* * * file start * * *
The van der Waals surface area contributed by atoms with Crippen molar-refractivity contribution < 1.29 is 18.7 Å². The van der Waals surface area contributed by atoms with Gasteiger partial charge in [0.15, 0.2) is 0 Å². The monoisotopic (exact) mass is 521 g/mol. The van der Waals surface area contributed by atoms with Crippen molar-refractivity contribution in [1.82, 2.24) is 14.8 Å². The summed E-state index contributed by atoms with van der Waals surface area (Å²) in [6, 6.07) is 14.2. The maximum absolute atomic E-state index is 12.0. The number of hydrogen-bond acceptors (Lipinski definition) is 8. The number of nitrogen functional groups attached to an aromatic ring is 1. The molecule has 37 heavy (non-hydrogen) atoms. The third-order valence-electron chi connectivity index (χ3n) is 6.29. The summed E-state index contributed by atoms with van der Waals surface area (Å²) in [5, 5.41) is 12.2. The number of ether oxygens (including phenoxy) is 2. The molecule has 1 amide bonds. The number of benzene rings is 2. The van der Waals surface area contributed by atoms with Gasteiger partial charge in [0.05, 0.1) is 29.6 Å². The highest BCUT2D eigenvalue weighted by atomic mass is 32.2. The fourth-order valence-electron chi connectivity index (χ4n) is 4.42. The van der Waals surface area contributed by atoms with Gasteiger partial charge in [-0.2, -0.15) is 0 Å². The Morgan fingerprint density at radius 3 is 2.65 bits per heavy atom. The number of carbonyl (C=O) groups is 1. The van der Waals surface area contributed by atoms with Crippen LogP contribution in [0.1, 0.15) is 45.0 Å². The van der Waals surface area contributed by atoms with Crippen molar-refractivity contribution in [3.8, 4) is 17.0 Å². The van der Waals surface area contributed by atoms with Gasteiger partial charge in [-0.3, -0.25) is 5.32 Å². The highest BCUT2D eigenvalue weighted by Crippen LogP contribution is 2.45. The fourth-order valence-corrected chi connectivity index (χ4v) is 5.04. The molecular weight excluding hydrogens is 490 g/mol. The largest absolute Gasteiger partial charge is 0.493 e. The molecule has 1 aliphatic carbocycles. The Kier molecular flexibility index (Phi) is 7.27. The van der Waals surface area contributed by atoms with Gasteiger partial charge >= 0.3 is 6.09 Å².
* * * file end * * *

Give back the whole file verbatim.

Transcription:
The van der Waals surface area contributed by atoms with Crippen molar-refractivity contribution < 1.29 is 18.7 Å². The van der Waals surface area contributed by atoms with Gasteiger partial charge in [0.15, 0.2) is 0 Å². The monoisotopic (exact) mass is 521 g/mol. The van der Waals surface area contributed by atoms with Crippen molar-refractivity contribution in [1.82, 2.24) is 14.8 Å². The summed E-state index contributed by atoms with van der Waals surface area (Å²) in [6, 6.07) is 14.2. The maximum absolute atomic E-state index is 12.0. The number of hydrogen-bond acceptors (Lipinski definition) is 8. The number of nitrogen functional groups attached to an aromatic ring is 1. The molecule has 37 heavy (non-hydrogen) atoms. The third-order valence-electron chi connectivity index (χ3n) is 6.29. The summed E-state index contributed by atoms with van der Waals surface area (Å²) in [5, 5.41) is 12.2. The number of ether oxygens (including phenoxy) is 2. The molecule has 1 amide bonds. The number of benzene rings is 2. The van der Waals surface area contributed by atoms with Gasteiger partial charge in [0.05, 0.1) is 29.6 Å². The highest BCUT2D eigenvalue weighted by atomic mass is 32.2. The fourth-order valence-electron chi connectivity index (χ4n) is 4.42. The van der Waals surface area contributed by atoms with Gasteiger partial charge in [-0.2, -0.15) is 0 Å². The Morgan fingerprint density at radius 3 is 2.65 bits per heavy atom. The number of carbonyl (C=O) groups is 1. The van der Waals surface area contributed by atoms with Crippen LogP contribution in [0.1, 0.15) is 45.0 Å². The van der Waals surface area contributed by atoms with Crippen molar-refractivity contribution in [3.8, 4) is 17.0 Å². The van der Waals surface area contributed by atoms with Gasteiger partial charge in [-0.3, -0.25) is 5.32 Å². The highest BCUT2D eigenvalue weighted by Crippen LogP contribution is 2.45. The fourth-order valence-corrected chi connectivity index (χ4v) is 5.04. The molecular weight excluding hydrogens is 490 g/mol. The largest absolute Gasteiger partial charge is 0.493 e. The molecule has 1 aliphatic carbocycles. The Kier molecular flexibility index (Phi) is 7.27. The van der Waals surface area contributed by atoms with Gasteiger partial charge >= 0.3 is 6.09 Å².